|Topic Review (Newest First)|
|06-02-2016 07:15 PM|
|burr740||@WaterLife I know the adjustable water filters with a built in cut off on top, have much smaller holes than the regular ones. I made the mistake of buying one of those first, thinking it would be a good thing, then noticed the holes inside were like 5/16" dia. That's just a guess, but they looked tiny. Had to go buy another one|
|06-02-2016 06:45 PM|
|IUnknown||Anyone have links from Amazon for a WHF housing? The one I got at lowes has inlet and outlets that look super restrictive and is cutting my flow. This is for a 100 gallon. And a link to the center pipe, I used tubing but the Co2 is eating it. Like a defacto setup that is tried and true.|
|06-02-2016 03:43 PM|
Anyone have experience using a SunSun 304/404 with either a Cerges or Griggs reactor in-line and can comment on flow rate reduction? Size of reactor housing (and maybe inlet/outlet diameters) info may be helpful.
What @Immortal1 stated about smaller internal holes on Cerges whole house filter housings makes sense. Anyone have a particular brand of WHF housing that had large holes/didn't reduce much flow?
I assume Griggs style reactors would not have the same issues (small holes significantly reducing flow)
I was thinking of doing a 20" Cerges since I liked the WHF housing appearance better than PVC Griggs, but if flow rate would be reduced much more with the Cerges, or require a by-pass to be made with PVC, then I might just go straight ahead and build a PVC Griggs and avoid the hassle (likely save some dough too).
For the SunSun mentioned above, the Cerges housing should have 3/4" inlet/outlet threads right, not 3/8"?
If I went the Griggs design, I would probably still do at least 20" in length (standing tall). What diameter pipes should be used?
|06-02-2016 11:42 AM|
I need advice on a buying a pump for this style of reactor. How many GPH do I want running into it. Tank is 55 gal before substrate, wood and plantings so I'm guessing it's about 45 gal or so. What size Cerges filter should I buy a 10" or 20"? Filter is a small Wet / Dry. Thanks for the advice....
|04-30-2016 12:02 AM|
Burr, are you asking about 8 bubbles per second at 10 psi cO2 pressure verses 8 bubbles per second at 30 psi cO2 pressure?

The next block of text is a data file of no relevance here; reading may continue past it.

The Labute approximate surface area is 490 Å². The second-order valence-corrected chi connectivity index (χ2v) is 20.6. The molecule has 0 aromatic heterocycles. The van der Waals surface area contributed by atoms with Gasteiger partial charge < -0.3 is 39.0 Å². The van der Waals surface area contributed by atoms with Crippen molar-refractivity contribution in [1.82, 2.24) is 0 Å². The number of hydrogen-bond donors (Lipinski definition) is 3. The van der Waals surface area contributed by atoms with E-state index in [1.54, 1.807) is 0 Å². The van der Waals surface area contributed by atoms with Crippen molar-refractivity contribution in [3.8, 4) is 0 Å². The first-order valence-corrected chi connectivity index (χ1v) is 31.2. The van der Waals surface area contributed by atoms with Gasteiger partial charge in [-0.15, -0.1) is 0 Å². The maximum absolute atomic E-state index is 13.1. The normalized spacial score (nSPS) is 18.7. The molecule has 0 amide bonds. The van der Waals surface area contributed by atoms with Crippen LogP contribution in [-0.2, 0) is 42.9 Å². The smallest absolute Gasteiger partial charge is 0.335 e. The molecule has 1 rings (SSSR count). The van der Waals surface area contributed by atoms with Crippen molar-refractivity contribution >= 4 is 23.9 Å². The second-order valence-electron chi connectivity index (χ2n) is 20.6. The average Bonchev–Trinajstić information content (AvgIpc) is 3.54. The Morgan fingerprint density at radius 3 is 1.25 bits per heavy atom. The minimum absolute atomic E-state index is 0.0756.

If so, then yes, there would be a big difference - if....
and the "if" is the tough part of the discussion to understand for some. I will give it a try. To begin with, assume the amount of water column pressure within the reactor is 10psi. If you set your cO2 regulator at 10psi then there really is not much incentive for the cO2 gas to travel thru the bubble counter and down the tube into the reactor.
If you set your cO2 regulator at 20psi then your cO2 would have an incentive to go into the reactor. Would it be a 10psi incentive? Likely not. The water colume pressure within the reactor will only put up a certian amount of resistance to the inbound cO2 gas. If you were to adjust the cO2 regulator to 30psi then you would assume your getting a lot more cO2 per bubble but again, the small tube from the regulator to the reactor offers very little resistance and the water colume pressure is still only 10psi (assuming for discussion).
Now, if you had a different type if cO2 dispersion method, say an in tank ceramic diffuser then the regulator pressure can make a significant difference. The diffuser is offering much more resistance than an open tube. Lets assume the diffuser requires 25 psi to blow tiny bubbles and at 35psi it blows a lot more tiny bubbles. My guess would be 8 bubbles per second at 35 psi would yield more cO2 dispersed than 8 bubbles per second at 25 psi.
Wow, lot of mumbo jumbo :-)
How about some more. If you mount your Cerges or Griggs reactor in such a way so that the top of the reactor was even with the water level in your tank, then the water column pressure within the reactor would be nearly zero. The incoming water from your canister filter would bounce the cO2 bubbles around a bunch but wound not necessarily "squeeze" the cO2 bubbles into submission. Also, the amount of cO2 pressure within the small open ended tube would be nearly zero psi so the amount of cO2 getting into the reactor would be very small.